Conspiracies in the ClassroomRoundup
tags: teaching history, Conspiracies
Elizabeth Stice is associate professor of history at Palm Beach Atlantic University.
In the past few years, QAnon conspiracies have taken root in our republic. QAnon beliefs, and the less organized fears surrounding “globalists,” are entangled in bizarre hypotheses and old and new anti-Semitic rhetoric, now circulating widely on the radio and the internet. Although conspiracy believers are hardly a national majority, the number of people who embrace these explanations of the world has increased in the United States. That means that college students shaped by conspiratorial thinking, and those holding anti-Semitic views, are going to become more common in the classroom.
Traditional undergraduates come to college with all kinds of ideas and ambitions. They are adults, but they are still shaped by their families and communities of origin. As studies and books like The Big Sort have shown, families are increasingly likely to live in like-minded communities and to consume media from the same position on the political spectrum. Students of the present generation are also more likely to be in frequent contact with their parents. As a result, students can come to college without necessarily knowing whether or not their beliefs line up with historical fact or are considered “mainstream” outside of their community.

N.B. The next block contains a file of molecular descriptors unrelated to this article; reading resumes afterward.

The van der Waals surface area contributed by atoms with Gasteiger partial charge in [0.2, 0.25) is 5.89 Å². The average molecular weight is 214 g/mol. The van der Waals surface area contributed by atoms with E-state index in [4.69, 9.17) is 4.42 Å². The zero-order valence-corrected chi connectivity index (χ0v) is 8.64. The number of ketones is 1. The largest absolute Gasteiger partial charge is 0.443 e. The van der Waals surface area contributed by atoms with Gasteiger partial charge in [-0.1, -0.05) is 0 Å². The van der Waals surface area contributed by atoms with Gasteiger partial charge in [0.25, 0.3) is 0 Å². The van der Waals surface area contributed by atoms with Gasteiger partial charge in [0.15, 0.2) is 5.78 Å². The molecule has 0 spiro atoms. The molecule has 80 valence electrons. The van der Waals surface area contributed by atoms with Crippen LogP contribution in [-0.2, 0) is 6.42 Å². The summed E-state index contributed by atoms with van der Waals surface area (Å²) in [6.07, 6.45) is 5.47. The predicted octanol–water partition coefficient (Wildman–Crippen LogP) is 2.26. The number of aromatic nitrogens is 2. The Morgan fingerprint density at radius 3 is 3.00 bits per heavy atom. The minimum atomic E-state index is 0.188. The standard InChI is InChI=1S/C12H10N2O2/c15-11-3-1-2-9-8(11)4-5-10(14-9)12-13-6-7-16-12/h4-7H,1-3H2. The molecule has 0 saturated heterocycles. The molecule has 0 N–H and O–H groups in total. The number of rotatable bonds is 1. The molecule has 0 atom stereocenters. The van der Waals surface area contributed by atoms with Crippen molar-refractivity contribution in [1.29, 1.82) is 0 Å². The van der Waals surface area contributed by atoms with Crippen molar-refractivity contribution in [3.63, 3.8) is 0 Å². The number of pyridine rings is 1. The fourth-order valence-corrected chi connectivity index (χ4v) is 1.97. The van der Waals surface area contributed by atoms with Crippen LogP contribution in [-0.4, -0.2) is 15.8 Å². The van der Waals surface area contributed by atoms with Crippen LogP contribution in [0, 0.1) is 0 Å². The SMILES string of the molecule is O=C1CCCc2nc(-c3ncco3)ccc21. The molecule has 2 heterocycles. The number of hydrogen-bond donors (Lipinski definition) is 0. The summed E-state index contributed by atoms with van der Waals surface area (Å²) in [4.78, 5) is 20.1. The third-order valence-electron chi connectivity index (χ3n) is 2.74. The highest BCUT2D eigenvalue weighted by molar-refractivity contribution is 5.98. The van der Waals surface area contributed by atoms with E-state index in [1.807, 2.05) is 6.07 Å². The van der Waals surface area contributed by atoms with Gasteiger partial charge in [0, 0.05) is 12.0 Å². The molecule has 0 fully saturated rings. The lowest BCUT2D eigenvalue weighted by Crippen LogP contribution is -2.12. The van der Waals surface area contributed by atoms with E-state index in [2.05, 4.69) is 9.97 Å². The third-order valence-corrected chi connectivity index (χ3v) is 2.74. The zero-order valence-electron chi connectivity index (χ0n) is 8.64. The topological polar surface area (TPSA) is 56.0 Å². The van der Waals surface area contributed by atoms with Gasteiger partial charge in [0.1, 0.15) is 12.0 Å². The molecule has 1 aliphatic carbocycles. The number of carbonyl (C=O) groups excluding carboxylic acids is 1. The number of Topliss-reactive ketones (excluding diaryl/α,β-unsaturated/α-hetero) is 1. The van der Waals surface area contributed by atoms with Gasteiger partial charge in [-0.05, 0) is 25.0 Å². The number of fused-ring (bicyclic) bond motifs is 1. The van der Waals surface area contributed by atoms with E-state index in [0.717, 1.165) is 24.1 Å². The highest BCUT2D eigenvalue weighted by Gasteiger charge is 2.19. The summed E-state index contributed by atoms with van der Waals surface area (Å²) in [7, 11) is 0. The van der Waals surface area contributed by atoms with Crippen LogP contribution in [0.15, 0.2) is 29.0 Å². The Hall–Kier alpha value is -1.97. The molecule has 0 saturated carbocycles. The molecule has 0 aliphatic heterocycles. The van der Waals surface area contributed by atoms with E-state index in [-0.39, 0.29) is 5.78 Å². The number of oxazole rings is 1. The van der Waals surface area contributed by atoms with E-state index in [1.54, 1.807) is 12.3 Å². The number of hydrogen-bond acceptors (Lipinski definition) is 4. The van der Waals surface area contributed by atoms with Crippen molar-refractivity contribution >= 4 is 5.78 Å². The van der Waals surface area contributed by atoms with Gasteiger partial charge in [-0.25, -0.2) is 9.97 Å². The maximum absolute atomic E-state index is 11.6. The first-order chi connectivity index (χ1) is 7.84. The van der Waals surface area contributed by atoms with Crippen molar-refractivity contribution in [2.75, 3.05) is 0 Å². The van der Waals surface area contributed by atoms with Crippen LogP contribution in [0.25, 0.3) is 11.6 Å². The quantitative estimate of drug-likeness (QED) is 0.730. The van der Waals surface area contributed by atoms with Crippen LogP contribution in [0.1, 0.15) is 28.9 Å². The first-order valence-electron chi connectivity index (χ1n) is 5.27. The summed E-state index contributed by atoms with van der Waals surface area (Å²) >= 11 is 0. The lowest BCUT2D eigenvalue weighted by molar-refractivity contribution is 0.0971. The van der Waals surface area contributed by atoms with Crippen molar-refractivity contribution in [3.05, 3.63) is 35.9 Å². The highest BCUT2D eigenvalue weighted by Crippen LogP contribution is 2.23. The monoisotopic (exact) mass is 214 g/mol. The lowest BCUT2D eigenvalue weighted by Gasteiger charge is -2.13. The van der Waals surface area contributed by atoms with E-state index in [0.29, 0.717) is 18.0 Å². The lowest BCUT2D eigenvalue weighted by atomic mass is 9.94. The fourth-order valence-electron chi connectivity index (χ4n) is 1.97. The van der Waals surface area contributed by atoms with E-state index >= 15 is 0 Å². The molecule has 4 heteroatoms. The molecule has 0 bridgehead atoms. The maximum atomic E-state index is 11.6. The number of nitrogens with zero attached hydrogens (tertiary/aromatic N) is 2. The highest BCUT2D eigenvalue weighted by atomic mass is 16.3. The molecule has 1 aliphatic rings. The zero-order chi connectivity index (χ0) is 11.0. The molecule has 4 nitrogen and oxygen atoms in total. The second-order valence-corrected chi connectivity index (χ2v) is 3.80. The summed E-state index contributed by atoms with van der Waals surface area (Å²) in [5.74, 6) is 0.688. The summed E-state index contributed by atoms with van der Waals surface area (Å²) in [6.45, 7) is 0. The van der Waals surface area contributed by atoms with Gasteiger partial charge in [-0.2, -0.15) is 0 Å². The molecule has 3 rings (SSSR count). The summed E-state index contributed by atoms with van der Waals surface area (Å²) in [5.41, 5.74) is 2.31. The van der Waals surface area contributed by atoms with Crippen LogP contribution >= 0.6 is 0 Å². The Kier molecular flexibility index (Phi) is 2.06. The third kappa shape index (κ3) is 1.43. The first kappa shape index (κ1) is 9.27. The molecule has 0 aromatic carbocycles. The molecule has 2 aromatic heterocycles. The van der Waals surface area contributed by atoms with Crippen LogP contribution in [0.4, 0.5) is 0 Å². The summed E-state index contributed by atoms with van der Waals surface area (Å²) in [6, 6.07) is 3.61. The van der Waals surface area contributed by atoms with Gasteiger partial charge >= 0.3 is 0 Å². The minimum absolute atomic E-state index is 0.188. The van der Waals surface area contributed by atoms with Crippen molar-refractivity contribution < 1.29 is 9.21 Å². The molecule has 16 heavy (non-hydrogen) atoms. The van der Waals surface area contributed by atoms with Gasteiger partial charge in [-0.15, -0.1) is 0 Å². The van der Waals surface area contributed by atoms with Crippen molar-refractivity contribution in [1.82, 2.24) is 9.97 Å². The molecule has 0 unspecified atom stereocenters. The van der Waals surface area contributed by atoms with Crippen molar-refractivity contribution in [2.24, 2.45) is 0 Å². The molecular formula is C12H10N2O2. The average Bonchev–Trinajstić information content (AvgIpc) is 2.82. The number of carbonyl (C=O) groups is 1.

As a history professor, I frequently encounter conspiracy theories in the classroom. Students want to know if Hitler is still alive or who killed JFK. I am sometimes asked about the television show Ancient Aliens. Many conspiracies I can simply dismiss. But in one of my classes, a student asserted that Jewish people within the World Bank had caused the decline of the Weimar Republic and used the Treaty of Versailles to destroy Germany. He was apparently unaware that the World Bank did not exist at that time. Where had he learned this explanation? Why did it make sense to him? This kind of thinking has more significance than an openness to Ancient Aliens.
More such conspiracy-shaped students are coming to our campuses. Police and campus security can handle anti-Semitic incidents, but how will faculty and administrators respond to comments and conspiracies that work their way into classrooms and campus activities? For example, many “Q patriots” believe that, in 1871, the U.S. government cut a deal with the Rothschilds that turned our country from a republic into a corporation, transforming us all into victims, and that bankers have been pulling the strings ever since. Students who believe such things may not have the historical understanding to fully recognize the elements involved and may not all identify as anti-Semitic, publicly or perhaps even personally. But they should learn the truth about U.S. history, however they identify.
This situation gets to the heart of higher education and its purpose. How many colleges and universities have veritas -- truth -- somewhere in their motto? Institutions of higher learning are founded upon spreading knowledge that is grounded in verifiable reality and teaching students how to discern between truth and error. The responsibility falls across the entire institution, but within the academic realm, it is best shouldered by the traditional liberal arts disciplines.
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